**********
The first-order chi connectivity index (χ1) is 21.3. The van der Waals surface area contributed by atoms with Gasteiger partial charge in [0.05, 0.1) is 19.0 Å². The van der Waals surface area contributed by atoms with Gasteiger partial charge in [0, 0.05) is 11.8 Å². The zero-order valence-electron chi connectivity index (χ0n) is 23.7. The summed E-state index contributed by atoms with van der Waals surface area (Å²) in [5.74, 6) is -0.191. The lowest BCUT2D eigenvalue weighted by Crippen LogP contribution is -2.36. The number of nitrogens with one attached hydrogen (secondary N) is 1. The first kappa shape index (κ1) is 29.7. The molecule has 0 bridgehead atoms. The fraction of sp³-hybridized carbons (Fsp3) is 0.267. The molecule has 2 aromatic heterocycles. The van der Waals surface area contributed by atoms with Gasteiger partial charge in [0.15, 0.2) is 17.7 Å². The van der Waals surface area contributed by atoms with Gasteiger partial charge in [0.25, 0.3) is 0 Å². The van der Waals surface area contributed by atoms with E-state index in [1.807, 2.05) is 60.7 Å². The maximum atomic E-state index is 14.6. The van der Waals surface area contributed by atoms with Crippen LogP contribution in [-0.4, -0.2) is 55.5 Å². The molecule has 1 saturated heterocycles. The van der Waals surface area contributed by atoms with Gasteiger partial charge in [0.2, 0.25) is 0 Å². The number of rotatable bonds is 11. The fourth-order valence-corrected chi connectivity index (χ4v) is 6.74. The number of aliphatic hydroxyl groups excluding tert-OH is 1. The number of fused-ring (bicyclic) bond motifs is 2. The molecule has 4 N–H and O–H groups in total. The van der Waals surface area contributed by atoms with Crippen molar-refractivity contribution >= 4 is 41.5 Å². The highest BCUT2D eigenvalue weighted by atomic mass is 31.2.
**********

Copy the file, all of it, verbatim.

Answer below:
The first-order chi connectivity index (χ1) is 21.3. The van der Waals surface area contributed by atoms with Gasteiger partial charge in [0.05, 0.1) is 19.0 Å². The van der Waals surface area contributed by atoms with Gasteiger partial charge in [0, 0.05) is 11.8 Å². The zero-order valence-electron chi connectivity index (χ0n) is 23.7. The summed E-state index contributed by atoms with van der Waals surface area (Å²) in [5.74, 6) is -0.191. The lowest BCUT2D eigenvalue weighted by Crippen LogP contribution is -2.36. The number of nitrogens with one attached hydrogen (secondary N) is 1. The first kappa shape index (κ1) is 29.7. The molecule has 0 bridgehead atoms. The fraction of sp³-hybridized carbons (Fsp3) is 0.267. The molecule has 2 aromatic heterocycles. The van der Waals surface area contributed by atoms with Gasteiger partial charge in [0.15, 0.2) is 17.7 Å². The van der Waals surface area contributed by atoms with Gasteiger partial charge in [0.25, 0.3) is 0 Å². The van der Waals surface area contributed by atoms with E-state index in [1.807, 2.05) is 60.7 Å². The maximum atomic E-state index is 14.6. The van der Waals surface area contributed by atoms with Crippen LogP contribution in [-0.4, -0.2) is 55.5 Å². The molecule has 1 saturated heterocycles. The van der Waals surface area contributed by atoms with Gasteiger partial charge in [0.2, 0.25) is 0 Å². The number of rotatable bonds is 11. The fourth-order valence-corrected chi connectivity index (χ4v) is 6.74. The number of aliphatic hydroxyl groups excluding tert-OH is 1. The number of fused-ring (bicyclic) bond motifs is 2. The molecule has 4 N–H and O–H groups in total. The van der Waals surface area contributed by atoms with Crippen molar-refractivity contribution >= 4 is 41.5 Å². The highest BCUT2D eigenvalue weighted by atomic mass is 31.2.